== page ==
“No, you must not die,” Sophy said, kissing them; and just then a quantity of the most beautiful flowers came dancing in through the door. Ida could not at all imagine where they came from, unless from the King’s palace. In front were two beautiful roses, wearing little crowns of gold; these were king and queen. Then followed the prettiest gilliflowers and pinks, bowing on all sides. They had music of their own, large poppies and peonies blowing away on pea-shells till they were quite red in the face. The snowdrops and bluebells were ringing, exactly as if they had metal bells, so that altogether it was most extraordinary music. Then came quantities of other flowers—the blue violets and the red amaranths, daisies and mayflowers—and all danced together, and kissed each other, so that it was delightful to look at them.
At length all the flowers wished each other good night, and then little Ida crept back to her bed, where she dreamed of all she had seen.
As soon as she got up the next morning she went to the little table to see whether the flowers were still there. She drew aside the curtains of the little bed; yes, there they lay, but quite withered, a great deal more so than the day before. Sophy was lying in the drawer where she had laid her, and she looked very sleepy.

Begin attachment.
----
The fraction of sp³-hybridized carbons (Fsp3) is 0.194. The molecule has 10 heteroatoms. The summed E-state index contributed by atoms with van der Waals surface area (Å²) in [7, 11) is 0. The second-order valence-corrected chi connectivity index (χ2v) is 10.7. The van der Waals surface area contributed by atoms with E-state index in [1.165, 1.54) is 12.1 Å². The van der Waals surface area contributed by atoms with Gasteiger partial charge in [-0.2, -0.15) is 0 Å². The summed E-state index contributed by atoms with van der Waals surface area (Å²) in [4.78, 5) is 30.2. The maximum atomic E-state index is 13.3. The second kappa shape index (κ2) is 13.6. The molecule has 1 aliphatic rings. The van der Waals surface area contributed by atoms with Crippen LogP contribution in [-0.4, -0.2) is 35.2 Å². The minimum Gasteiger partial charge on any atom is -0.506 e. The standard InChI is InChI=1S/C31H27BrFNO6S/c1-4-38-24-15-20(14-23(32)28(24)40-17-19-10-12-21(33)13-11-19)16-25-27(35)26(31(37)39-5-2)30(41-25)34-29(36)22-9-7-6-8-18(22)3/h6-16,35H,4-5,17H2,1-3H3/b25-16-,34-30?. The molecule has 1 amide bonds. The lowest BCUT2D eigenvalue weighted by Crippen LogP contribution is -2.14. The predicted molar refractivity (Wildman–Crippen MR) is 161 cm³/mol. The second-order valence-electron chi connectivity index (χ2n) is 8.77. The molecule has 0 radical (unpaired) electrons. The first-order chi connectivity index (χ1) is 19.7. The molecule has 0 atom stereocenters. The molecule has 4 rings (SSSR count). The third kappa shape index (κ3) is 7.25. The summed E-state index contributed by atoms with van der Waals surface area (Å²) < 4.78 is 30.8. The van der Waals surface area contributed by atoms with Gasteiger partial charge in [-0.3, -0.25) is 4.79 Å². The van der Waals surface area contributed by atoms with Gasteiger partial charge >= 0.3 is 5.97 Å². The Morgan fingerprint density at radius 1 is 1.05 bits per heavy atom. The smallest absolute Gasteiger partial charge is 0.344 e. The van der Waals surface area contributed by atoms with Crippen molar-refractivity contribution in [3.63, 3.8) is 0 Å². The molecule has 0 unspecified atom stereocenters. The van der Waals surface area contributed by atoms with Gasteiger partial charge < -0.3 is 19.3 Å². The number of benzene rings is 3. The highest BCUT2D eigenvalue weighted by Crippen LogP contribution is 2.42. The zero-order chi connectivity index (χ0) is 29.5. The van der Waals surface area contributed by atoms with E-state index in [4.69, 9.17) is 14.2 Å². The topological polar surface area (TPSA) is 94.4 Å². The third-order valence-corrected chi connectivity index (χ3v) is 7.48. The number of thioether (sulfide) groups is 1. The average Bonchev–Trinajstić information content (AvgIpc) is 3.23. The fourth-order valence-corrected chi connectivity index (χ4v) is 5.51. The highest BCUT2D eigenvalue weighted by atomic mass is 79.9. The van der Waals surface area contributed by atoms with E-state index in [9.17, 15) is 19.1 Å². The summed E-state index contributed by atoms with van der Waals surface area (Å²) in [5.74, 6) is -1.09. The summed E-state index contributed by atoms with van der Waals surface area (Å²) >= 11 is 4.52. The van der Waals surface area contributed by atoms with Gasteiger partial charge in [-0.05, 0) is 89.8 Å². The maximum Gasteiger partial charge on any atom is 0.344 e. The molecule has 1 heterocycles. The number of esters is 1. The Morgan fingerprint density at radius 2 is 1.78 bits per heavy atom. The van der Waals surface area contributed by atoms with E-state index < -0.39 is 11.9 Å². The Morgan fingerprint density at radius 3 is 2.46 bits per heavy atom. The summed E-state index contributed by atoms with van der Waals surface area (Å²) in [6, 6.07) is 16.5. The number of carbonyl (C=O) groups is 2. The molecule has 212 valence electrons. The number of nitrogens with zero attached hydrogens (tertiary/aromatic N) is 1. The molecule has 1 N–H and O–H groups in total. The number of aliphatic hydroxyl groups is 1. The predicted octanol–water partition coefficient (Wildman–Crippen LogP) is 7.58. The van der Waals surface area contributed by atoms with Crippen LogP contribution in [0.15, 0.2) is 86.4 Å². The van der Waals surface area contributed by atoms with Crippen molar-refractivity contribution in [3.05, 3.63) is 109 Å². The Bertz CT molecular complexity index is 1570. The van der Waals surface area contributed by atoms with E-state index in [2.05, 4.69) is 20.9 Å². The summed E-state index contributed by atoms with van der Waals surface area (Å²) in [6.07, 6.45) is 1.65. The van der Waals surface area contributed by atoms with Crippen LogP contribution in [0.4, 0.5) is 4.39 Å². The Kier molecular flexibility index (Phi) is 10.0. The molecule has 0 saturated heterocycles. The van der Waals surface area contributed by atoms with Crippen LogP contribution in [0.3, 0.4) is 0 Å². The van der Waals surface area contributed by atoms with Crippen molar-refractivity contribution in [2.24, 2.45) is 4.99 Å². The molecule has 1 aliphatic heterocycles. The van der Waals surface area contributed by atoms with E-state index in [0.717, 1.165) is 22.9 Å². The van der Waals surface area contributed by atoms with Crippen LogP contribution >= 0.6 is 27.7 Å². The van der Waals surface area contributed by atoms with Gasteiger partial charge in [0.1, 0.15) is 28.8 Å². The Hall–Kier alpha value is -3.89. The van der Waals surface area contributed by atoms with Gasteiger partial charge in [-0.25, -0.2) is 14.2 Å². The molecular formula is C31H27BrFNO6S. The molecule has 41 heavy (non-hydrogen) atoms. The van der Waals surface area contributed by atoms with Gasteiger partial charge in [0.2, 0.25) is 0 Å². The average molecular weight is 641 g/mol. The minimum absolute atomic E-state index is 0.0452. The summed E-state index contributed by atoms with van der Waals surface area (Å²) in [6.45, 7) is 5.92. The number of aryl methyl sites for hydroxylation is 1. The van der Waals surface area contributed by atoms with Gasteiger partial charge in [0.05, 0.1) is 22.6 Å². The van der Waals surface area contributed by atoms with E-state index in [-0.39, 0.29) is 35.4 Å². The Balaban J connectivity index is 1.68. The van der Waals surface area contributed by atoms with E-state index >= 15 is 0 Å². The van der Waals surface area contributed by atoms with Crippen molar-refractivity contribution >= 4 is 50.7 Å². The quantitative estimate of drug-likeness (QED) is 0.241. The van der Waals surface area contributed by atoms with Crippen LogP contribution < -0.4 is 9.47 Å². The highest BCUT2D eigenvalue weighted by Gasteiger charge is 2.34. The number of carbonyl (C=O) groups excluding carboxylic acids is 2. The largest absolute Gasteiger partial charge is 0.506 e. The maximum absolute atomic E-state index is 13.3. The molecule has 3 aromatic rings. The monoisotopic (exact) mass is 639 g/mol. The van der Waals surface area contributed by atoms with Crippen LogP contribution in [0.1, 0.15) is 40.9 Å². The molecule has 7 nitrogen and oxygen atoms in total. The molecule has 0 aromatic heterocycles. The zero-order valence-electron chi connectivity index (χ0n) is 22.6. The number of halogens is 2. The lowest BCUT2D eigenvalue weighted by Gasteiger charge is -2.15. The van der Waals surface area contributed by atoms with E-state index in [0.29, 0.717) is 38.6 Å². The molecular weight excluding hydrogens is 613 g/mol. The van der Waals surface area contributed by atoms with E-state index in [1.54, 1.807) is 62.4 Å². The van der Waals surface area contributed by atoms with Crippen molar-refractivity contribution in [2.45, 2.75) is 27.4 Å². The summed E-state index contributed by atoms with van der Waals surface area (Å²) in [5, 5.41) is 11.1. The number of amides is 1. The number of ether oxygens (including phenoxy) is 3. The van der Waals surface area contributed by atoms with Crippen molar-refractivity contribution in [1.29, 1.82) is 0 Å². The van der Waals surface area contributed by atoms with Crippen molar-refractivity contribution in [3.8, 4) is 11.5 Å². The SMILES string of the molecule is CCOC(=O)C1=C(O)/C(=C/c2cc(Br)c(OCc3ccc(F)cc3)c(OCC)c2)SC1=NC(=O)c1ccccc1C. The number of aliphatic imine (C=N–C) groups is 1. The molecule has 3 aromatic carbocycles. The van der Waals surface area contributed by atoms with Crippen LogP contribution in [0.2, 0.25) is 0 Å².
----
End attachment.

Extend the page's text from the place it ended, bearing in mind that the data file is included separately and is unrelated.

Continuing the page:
“Do you remember what you were to tell me?” Ida asked; but Sophy looked quite stupid, and did not answer one single word.
“You are not at all good,” Ida said—“when all of them danced with you too.” She then took a little paper box, on which the most beautiful birds were painted, and having opened it, laid the dead flowers in it. “That shall be your pretty coffin,” she said; “and when my cousins come they shall help me to bury you in the garden, so that you may grow again next summer and be more beautiful than ever.”
The two cousins were two lively boys, whose names were John and Adolphus. Their father had given each of them a cross-bow, which they had brought with them to show Ida. She told them of the poor flowers which had died the day before and invited them to be present at the funeral. The two boys walked on in front, with their crossbows on their shoulders, and little Ida followed with the dead flowers in the pretty box. They dug a small grave in the garden, and Ida, having first kissed the flowers, placed them with the box in the earth, and the cousins fired their crossbows over the grave, for they had neither guns nor cannon.
* * * * *
This story was taken from the book:
This collection, Fairy Tales by Hans Christian Andersen was originally published in 1932. It contains many of Hans Christian’s best-loved tales, and is illustrated by the charming colour plates and black and white drawings of Arthur Rackham. The stories include: ‘The Ugly Duckling’, ‘The Snow Queen’, ‘The Steadfast Tin Soldier’, ‘The Emperor’s New Clothes’, ‘Thumbelina’, ‘The Princess and the Pea’, ‘The Little Match Girl’, ‘The Little Mermaid’, and many more.